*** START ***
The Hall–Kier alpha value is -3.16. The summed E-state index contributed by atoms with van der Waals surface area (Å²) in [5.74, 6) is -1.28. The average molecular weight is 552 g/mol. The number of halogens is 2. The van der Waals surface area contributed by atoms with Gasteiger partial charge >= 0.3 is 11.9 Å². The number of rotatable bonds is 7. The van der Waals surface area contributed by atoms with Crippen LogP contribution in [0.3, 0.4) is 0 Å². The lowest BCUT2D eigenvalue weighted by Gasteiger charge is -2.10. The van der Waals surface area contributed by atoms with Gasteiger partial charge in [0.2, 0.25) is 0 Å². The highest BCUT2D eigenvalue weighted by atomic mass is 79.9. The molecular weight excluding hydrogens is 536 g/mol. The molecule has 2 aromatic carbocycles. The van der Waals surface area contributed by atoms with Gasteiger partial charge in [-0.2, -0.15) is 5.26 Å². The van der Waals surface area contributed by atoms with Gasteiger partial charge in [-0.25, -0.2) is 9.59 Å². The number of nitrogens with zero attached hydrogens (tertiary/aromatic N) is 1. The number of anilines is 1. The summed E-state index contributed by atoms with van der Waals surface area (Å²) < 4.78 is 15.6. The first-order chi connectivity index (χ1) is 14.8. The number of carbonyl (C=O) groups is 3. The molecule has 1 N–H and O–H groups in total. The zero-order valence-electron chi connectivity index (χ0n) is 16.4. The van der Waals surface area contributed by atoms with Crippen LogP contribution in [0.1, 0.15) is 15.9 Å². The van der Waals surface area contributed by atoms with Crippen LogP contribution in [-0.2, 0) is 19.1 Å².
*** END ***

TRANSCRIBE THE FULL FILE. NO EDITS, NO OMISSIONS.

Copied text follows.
The Hall–Kier alpha value is -3.16. The summed E-state index contributed by atoms with van der Waals surface area (Å²) in [5.74, 6) is -1.28. The average molecular weight is 552 g/mol. The number of halogens is 2. The van der Waals surface area contributed by atoms with Gasteiger partial charge >= 0.3 is 11.9 Å². The number of rotatable bonds is 7. The van der Waals surface area contributed by atoms with Crippen LogP contribution in [0.3, 0.4) is 0 Å². The lowest BCUT2D eigenvalue weighted by Gasteiger charge is -2.10. The van der Waals surface area contributed by atoms with Gasteiger partial charge in [0.2, 0.25) is 0 Å². The highest BCUT2D eigenvalue weighted by atomic mass is 79.9. The molecular weight excluding hydrogens is 536 g/mol. The molecule has 2 aromatic carbocycles. The van der Waals surface area contributed by atoms with Gasteiger partial charge in [-0.2, -0.15) is 5.26 Å². The van der Waals surface area contributed by atoms with Gasteiger partial charge in [-0.25, -0.2) is 9.59 Å². The number of nitrogens with zero attached hydrogens (tertiary/aromatic N) is 1. The number of anilines is 1. The summed E-state index contributed by atoms with van der Waals surface area (Å²) < 4.78 is 15.6. The first-order chi connectivity index (χ1) is 14.8. The number of carbonyl (C=O) groups is 3. The molecule has 1 N–H and O–H groups in total. The zero-order valence-electron chi connectivity index (χ0n) is 16.4. The van der Waals surface area contributed by atoms with Crippen LogP contribution in [0.1, 0.15) is 15.9 Å². The van der Waals surface area contributed by atoms with Crippen LogP contribution in [-0.2, 0) is 19.1 Å².